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Is there a English equal for hindi saying

Bandar ke Haath me ustra

which literally means "Razor in Monkey's hand" as if Never give a risky job to a people who is like a monkey. If he has a razor he will not only either get himself killed but also kill other.

Example: A important client is coming to meet the CEO of a large corporation. The manager is told by the CEO to arrange a presentation to secure this big account with the client. The manager selects a newbie or an old fool or an empty-suit (either of whom are not fit for the job). So hearing this two experienced efficient employees discuss the matter.

One says to the other: Manager has given Razor (ustra) in hands (haat) of a monkey (Bandar) as in "Bandar ke haat mein ustra" or "Razor in hands of a monkey"

  • The word English is spelled with a capital letter. EDIT Grammatically, it should read: "Is there an English equivalent...." Personally, I'd get rid of the actual Hindi phrase in the title, not in the question body, but it's your question! – Mari-Lou A Oct 3 '18 at 5:09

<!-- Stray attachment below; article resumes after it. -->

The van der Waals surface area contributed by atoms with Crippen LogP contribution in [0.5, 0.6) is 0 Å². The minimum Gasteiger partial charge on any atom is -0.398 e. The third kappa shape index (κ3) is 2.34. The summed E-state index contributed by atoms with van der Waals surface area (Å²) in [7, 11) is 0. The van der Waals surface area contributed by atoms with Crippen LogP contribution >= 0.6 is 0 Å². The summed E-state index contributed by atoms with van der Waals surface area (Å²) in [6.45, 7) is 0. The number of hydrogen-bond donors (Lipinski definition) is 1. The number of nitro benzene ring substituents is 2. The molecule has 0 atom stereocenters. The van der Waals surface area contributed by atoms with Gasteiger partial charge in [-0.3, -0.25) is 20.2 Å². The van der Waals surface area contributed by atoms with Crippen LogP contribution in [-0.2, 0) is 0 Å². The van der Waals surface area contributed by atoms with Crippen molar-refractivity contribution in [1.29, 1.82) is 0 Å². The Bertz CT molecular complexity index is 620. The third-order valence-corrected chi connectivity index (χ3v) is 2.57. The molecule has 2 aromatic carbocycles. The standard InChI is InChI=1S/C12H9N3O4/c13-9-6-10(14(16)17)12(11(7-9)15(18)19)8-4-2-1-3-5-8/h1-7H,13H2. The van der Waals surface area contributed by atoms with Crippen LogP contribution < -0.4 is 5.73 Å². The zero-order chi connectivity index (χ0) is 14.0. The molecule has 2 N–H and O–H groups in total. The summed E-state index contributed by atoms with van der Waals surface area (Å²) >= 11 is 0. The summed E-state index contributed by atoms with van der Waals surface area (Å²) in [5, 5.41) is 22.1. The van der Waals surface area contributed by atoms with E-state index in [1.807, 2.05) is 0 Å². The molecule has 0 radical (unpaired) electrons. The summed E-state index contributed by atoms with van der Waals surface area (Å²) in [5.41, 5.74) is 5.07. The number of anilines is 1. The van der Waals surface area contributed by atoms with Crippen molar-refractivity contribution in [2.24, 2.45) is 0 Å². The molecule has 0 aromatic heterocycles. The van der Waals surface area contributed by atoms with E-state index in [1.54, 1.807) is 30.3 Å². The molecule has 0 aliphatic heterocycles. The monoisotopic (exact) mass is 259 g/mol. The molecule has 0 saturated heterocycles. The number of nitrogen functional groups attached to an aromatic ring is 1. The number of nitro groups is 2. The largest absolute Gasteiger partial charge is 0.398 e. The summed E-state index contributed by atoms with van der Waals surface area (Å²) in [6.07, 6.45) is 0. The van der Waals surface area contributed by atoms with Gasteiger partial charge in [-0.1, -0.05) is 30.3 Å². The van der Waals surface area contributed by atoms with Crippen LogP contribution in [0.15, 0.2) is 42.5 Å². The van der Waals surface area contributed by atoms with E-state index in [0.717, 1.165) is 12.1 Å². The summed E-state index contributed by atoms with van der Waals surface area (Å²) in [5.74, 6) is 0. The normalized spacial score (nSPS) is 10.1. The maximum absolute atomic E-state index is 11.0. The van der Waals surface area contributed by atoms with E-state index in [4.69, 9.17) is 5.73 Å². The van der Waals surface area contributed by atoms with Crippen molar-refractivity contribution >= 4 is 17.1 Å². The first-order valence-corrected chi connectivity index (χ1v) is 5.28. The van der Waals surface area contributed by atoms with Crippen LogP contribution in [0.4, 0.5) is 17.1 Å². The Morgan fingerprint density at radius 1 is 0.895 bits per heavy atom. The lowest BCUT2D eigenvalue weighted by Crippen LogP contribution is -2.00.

• @Mari-Lou A Purpose for keeping the hindi version is that people like me or any local member usually get lured to respond or at least glimpse through the responses when the actual hindi or any other local indian known language sayings are put in the title as we are familiar with it rather than the translation which may not attract or make sense to many of us (if in the case the OP has made roundabout translation). – AMN Oct 3 '18 at 5:18
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It sounds most like the idiom "to run with scissors". It generally means to willfully act in a reckless or foolish manner. It can be used in your example:

One says to the other: Manager is sure running with scissors by giving the presentation to that guy. Didn't anyone tell him he shouldn't run with scissors?

https://idioms.thefreedictionary.com/scissor

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Actually an idiom with an opposite meaning, but should be good to go in the negative sense: in safe hands (also in good hands or in a safe pair of hands).

The manager has not put the responsibility in safe hands.

TFD(idioms):

in safe/good ˈhands

being taken care of by a responsible person or organization, and unlikely to be harmed or damaged

When the child is with my mother, I know she’s in good hands.

Farlex Partner Idioms Dictionary © Farlex 2017

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